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PA AG Sues to Shut Down Delco Car Dealership

From a press release

Attorney General Michelle Henry announced a lawsuit against a Delaware County-based used vehicle dealer for not disclosing issues with vehicles sold “as-is” and failing to provide buyers with title documentation.

The Office of Attorney General filed a suit against Real McKoy Auto Sales, LLC and owner, Ervin McKoy, alleging that the dealer repeatedly violated automotive and consumer protection laws, and seeking to prohibit further sales in Pennsylvania.

Ervin McKoy could not be reached for comment Thursday.

The Office of Attorney General previously sued Real McKoy for selling vehicles without required licenses.

“This dealership continues to break consumer protection laws and take advantage of buyers who rely on vehicles to complete their everyday errands like picking up groceries, going to doctors appointments, and getting to and from work,” Henry said. “Pennsylvanians are spending thousands of hard-earned dollars for a vehicle they can rely on; they should not be left stranded shortly after the purchase.”

Regarding the latest lawsuit, numerous consumers alleged that vehicles they purchased either broke down, or were deemed unsafe to drive, only days after they purchased them from Real McKoy in Lansdowne.

One Pennsylvania consumer paid over $5,000 dollars for a used car only to have it overheat the next day due to a poorly repaired hole in the engine. Another consumer paid over $3,000 for a vehicle, but cannot register her car because they never received proper title documentation.

The lawsuit asserts that the dealership engaged in unfair and deceptive acts and practices in violation of the Consumer Protection Law. The lawsuit requests the following relief from the court:

  • A permanent injunction prohibiting defendants from engaging in business involving the sale of motor vehicles in Pennsylvania;
  • Payment of restitution to all people who have suffered losses as a result of the defendants’ conduct; and
  • Payment of civil penalties of $1,000 for each violation of the Consumer Protection Law and $3,000 for each violation involving a consumer 60 or older.

The Office of Attorney General previously sued Real McKoy and Ervin McKoy in 2016 in the Philadelphia Court of Common Pleas, alleging that they were selling used vehicles without appropriate vehicle dealer and salesperson licenses. The litigation was resolved in 2017 through entry of a consent judgment that required Real McKoy and its owner to comply with the Unfair Trade Practices and Consumer Protection Law.

Consumers who feel they were victimized by Real McKoy Auto are encouraged to file a complaint or contact the Bureau of Consumer Protection at 800-441-2555 or [email protected].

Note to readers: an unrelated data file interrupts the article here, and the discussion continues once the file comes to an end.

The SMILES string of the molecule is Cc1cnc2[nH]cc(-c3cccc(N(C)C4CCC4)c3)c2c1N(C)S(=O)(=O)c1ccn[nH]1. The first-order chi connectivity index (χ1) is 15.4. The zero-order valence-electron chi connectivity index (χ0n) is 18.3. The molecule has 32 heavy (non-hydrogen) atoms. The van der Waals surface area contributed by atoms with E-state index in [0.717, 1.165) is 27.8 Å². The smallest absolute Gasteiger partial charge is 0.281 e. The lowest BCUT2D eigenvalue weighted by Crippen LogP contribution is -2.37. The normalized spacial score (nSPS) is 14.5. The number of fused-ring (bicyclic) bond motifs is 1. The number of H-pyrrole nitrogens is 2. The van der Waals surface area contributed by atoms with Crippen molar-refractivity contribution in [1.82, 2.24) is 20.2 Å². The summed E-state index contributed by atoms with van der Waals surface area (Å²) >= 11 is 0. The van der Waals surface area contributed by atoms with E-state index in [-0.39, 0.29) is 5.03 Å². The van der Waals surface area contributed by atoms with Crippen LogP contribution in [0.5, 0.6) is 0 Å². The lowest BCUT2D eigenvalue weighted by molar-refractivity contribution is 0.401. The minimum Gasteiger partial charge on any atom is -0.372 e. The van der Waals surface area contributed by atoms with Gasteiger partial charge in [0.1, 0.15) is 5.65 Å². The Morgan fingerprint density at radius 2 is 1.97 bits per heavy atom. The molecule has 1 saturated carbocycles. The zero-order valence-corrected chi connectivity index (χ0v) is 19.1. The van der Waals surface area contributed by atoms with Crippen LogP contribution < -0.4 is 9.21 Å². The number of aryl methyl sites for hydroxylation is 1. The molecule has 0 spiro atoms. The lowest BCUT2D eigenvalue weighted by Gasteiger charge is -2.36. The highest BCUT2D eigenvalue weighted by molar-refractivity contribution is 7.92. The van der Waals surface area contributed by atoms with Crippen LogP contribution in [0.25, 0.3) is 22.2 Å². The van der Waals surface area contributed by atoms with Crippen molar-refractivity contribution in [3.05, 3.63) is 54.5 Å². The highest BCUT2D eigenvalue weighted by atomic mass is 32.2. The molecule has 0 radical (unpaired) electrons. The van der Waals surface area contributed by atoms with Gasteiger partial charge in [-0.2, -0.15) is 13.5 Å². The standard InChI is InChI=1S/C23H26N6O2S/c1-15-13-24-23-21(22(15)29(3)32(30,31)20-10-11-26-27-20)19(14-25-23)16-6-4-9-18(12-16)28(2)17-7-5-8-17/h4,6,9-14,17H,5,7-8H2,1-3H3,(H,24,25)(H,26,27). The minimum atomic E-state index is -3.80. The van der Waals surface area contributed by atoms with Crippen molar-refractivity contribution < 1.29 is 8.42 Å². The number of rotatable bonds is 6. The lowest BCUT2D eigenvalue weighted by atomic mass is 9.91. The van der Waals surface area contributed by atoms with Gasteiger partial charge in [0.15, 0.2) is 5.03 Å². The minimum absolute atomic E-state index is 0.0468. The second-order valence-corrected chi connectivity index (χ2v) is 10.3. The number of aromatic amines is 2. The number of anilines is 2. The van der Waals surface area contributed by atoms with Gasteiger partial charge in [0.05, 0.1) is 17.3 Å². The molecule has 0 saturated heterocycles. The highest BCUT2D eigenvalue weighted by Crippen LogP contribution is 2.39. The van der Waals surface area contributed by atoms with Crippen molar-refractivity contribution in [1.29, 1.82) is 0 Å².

In the Wake of Bucks County Flooding, AG Henry Warns of ‘Predatory’ Scammers

From a press release

Attorney General Michelle Henry issued a consumer alert warning Bucks County residents of home repair or improvement scams in the wake of catastrophic flooding.

Henry is also advising homeowners to do their homework and know their rights before committing to contracts or services.

“I offer my sincere condolences to the families who are coping with the tragic deaths of loved ones, and my thoughts are with all those who were impacted by this flood,” Henry said. “I also wish to commend the emergency responders who faced great danger to limit, as much as possible, the devastation that overwhelmed communities, seemingly, in an instant.”

Reach out to the Office of Attorney General by filing a complaint online, calling 1-800-441-2555, or emailing [email protected].

Also, the OAG has a searchable database for all registered contractors doing work in Pennsylvania

“As Bucks County rebuilds from this devastating flood event, there are likely to be scammers that see an opportunity to prey on residents and businesses in need of repairs quickly,” Henry said. “I want Pennsylvania homeowners to know that my office is here for you. Call or email us with any questions about contractors including whether or not they are registered with our office, and please report suspicious activity and offers to us.”

The Office of Attorney General reminds Pennsylvanians that:

  • After significant storms, homeowners may see more scams related to home improvement contracting and government loans or grants.
  • Legitimate organizations will not ask for large sums of money prior to agreements and will provide written estimates and contracts before entering into any agreements.
  • Under Pennsylvania law, contractors who perform home improvements totaling more than $5,000 per year are required to register with the Office.

Pennsylvanians are also encouraged to take proactive steps to protect themselves from home improvement scams by:

  • Contacting their insurance companies to ensure that improvements are covered under their policy. Once a homeowner selects a contractor to complete repairs, they should not sign insurance checks or claims over to a contractor.
  • Arranging with their bank or credit union for a Certificate of Completion. The bank will pay the contractor for each stage of the job after they have given their approval.
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